Biden, visiting Mexico, will highlight rising fentanyl deaths and record numbers of migrants


MEXICO CITY — As the United States faces a record number of migrants coming to its southern border and fentanyl overdoses continue to kill college students and working Americans alike, all eyes will be on President Joe Biden this week as he leaders of Mexico and Canada met for the North American Leaders’ Summit.

Biden’s meeting with Mexican President Andrés Manuel López Obrador and Canadian Prime Minister Justin Trudeau comes a day after the president stopped to visit the border in El Paso, Texas, where dozens of migrants roam the streets homeless as local officials are tied up for money to tackle a growing crisis.

All the while, Biden will be watched like a hawk by House Republicans who have waited two years to adopt Biden’s immigration policy and have plans to bring Homeland Security Secretary Alejandro Mayorkas to Capitol Hill to answer questions from the new majority. to answer.

The meeting between the three leaders also comes as the United States tries to restore relations. In particular, Biden’s relationship with Mexico has been beset with several issues over the past year after López Obrador skipped last year’s Summit of the Americas and continued to flirt with Russia even as Putin’s war in Ukraine approaches the year.

Roberta Jacobson, a former U.S. ambassador to Mexico who served early in the administration as Biden’s Southwestern Border Coordinator at the National Security Council, said this will be a moment for Biden to show how much work has gone into rebuilding the relationship between the two countries. .

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“With all its warts, this relationship is actually in a little better place than a lot of people think,” Jacobson told USA TODAY. “There are many things that the two governments are working on that are of great importance to the United States.”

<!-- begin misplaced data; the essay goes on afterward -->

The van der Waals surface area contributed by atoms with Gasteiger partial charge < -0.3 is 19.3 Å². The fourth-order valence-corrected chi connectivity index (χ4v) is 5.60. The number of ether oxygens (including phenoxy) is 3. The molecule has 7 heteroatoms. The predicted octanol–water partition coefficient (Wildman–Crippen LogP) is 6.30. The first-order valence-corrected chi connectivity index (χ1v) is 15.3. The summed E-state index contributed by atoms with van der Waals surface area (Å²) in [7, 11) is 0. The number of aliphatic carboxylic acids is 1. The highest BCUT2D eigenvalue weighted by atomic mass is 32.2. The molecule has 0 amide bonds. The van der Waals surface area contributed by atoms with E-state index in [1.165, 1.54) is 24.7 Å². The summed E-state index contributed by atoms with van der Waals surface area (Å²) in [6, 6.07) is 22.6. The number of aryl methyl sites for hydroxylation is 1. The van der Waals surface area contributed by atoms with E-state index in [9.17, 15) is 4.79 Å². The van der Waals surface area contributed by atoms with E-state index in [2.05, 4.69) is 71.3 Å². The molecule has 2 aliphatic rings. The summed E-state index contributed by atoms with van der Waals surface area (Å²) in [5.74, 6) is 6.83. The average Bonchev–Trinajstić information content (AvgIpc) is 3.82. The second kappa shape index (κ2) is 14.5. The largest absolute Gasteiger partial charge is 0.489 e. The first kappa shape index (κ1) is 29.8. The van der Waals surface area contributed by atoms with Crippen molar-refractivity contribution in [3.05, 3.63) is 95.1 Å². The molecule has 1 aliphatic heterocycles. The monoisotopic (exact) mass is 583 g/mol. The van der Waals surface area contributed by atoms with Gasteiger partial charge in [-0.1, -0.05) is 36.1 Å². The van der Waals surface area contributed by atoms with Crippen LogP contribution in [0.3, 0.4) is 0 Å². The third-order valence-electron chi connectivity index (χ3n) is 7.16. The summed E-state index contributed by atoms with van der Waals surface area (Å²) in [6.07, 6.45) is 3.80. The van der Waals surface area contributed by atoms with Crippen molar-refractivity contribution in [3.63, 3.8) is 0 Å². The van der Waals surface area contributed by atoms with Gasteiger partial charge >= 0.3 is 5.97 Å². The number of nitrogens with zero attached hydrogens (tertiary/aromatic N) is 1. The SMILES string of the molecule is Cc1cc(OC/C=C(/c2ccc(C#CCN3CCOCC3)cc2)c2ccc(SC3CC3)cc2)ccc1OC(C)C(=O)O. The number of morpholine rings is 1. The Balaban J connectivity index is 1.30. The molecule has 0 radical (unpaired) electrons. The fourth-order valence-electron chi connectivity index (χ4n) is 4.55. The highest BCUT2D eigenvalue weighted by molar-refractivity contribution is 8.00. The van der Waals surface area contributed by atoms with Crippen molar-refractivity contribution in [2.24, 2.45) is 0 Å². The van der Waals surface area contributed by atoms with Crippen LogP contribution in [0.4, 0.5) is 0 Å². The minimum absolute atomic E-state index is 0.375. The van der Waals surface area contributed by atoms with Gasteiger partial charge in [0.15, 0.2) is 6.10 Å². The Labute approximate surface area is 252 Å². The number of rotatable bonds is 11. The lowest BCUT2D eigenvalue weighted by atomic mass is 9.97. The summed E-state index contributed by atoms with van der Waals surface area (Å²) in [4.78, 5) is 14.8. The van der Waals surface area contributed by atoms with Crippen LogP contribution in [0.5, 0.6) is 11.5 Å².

But with migration, fentanyl, threats to democracy and climate change – especially since climate leader López Obrador once went to buy coal – the stakes remain high for the commander-in-chief.

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US President Joe Biden meets with Mexican President Andres Manuel Lopez Obrador in the Oval Office of the White House on July 12, 2022 in Washington, DC.


With a record number of migrants, many from Venezuela, Nicaragua, Haiti and Cuba, coming to the US-Mexico border, immigration will be at the top of the agenda during the Biden-López Obrador meetings.

While Mexico had previously sent National Guard troops to the country’s southern border to help process migrants from Guatemala, the two leaders will likely continue to talk about more efforts Mexico can take to prevent migrants from reaching the US-Mexico border.

Tony Payan, director of the Center for the United States and Mexico at Rice University’s Baker Institute for Public Policy, said Mexico’s current strategy has not curbed the flow of migrants.

According to data from Customs and Border Protection, officials had 233,740 encounters with migrants at the southwestern border in November 2022.

“If the Biden administration thought it was somehow getting Mexico’s cooperation, the numbers don’t show that,” Payan said. “Obviously they need to talk about that and they need to talk about whether Mexico takes immigration seriously or not.”

Ahead of the Mexico City summit, Biden announced a new parole program for individuals from Nicaragua, Haiti and Cuba seeking asylum in the United States.

As part of the announcement, Biden noted that Mexico would accept 30,000 Nicaraguans, Haitians and Cubans per month — something the government had failed to do after the surge of those nationalities to the border.

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The plan indicates Mexico’s willingness to work with the United States to address migration issues.